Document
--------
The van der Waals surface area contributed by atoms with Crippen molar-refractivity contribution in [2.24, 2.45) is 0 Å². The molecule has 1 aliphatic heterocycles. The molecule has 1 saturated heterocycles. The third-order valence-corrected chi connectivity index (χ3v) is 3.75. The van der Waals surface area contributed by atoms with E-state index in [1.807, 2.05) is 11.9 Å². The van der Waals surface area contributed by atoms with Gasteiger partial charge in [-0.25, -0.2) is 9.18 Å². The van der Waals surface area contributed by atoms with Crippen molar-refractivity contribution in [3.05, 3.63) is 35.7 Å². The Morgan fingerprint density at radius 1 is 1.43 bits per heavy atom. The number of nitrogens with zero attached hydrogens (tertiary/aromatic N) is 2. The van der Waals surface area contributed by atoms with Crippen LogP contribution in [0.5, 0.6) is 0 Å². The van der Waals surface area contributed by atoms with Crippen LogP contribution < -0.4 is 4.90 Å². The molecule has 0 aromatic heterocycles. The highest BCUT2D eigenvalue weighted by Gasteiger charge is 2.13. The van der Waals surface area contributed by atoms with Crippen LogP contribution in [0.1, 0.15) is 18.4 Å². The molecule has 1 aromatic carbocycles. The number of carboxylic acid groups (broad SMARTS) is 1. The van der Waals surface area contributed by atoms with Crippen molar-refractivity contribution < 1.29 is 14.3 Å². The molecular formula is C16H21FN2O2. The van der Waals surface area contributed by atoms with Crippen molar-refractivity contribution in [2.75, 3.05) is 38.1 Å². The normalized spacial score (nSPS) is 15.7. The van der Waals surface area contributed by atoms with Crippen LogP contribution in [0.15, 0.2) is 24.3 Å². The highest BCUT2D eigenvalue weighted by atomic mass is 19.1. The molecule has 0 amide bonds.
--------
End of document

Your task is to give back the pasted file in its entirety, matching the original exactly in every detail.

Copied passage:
The van der Waals surface area contributed by atoms with Crippen molar-refractivity contribution in [2.24, 2.45) is 0 Å². The molecule has 1 aliphatic heterocycles. The molecule has 1 saturated heterocycles. The third-order valence-corrected chi connectivity index (χ3v) is 3.75. The van der Waals surface area contributed by atoms with E-state index in [1.807, 2.05) is 11.9 Å². The van der Waals surface area contributed by atoms with Gasteiger partial charge in [-0.25, -0.2) is 9.18 Å². The van der Waals surface area contributed by atoms with Crippen molar-refractivity contribution in [3.05, 3.63) is 35.7 Å². The Morgan fingerprint density at radius 1 is 1.43 bits per heavy atom. The number of nitrogens with zero attached hydrogens (tertiary/aromatic N) is 2. The van der Waals surface area contributed by atoms with Crippen LogP contribution in [0.5, 0.6) is 0 Å². The van der Waals surface area contributed by atoms with Crippen LogP contribution < -0.4 is 4.90 Å². The molecule has 0 aromatic heterocycles. The highest BCUT2D eigenvalue weighted by Gasteiger charge is 2.13. The van der Waals surface area contributed by atoms with Crippen LogP contribution in [0.1, 0.15) is 18.4 Å². The molecule has 1 aromatic carbocycles. The number of carboxylic acid groups (broad SMARTS) is 1. The van der Waals surface area contributed by atoms with Crippen molar-refractivity contribution < 1.29 is 14.3 Å². The molecular formula is C16H21FN2O2. The van der Waals surface area contributed by atoms with Crippen molar-refractivity contribution in [2.75, 3.05) is 38.1 Å². The normalized spacial score (nSPS) is 15.7. The van der Waals surface area contributed by atoms with Crippen LogP contribution in [0.15, 0.2) is 24.3 Å². The highest BCUT2D eigenvalue weighted by atomic mass is 19.1. The molecule has 0 amide bonds.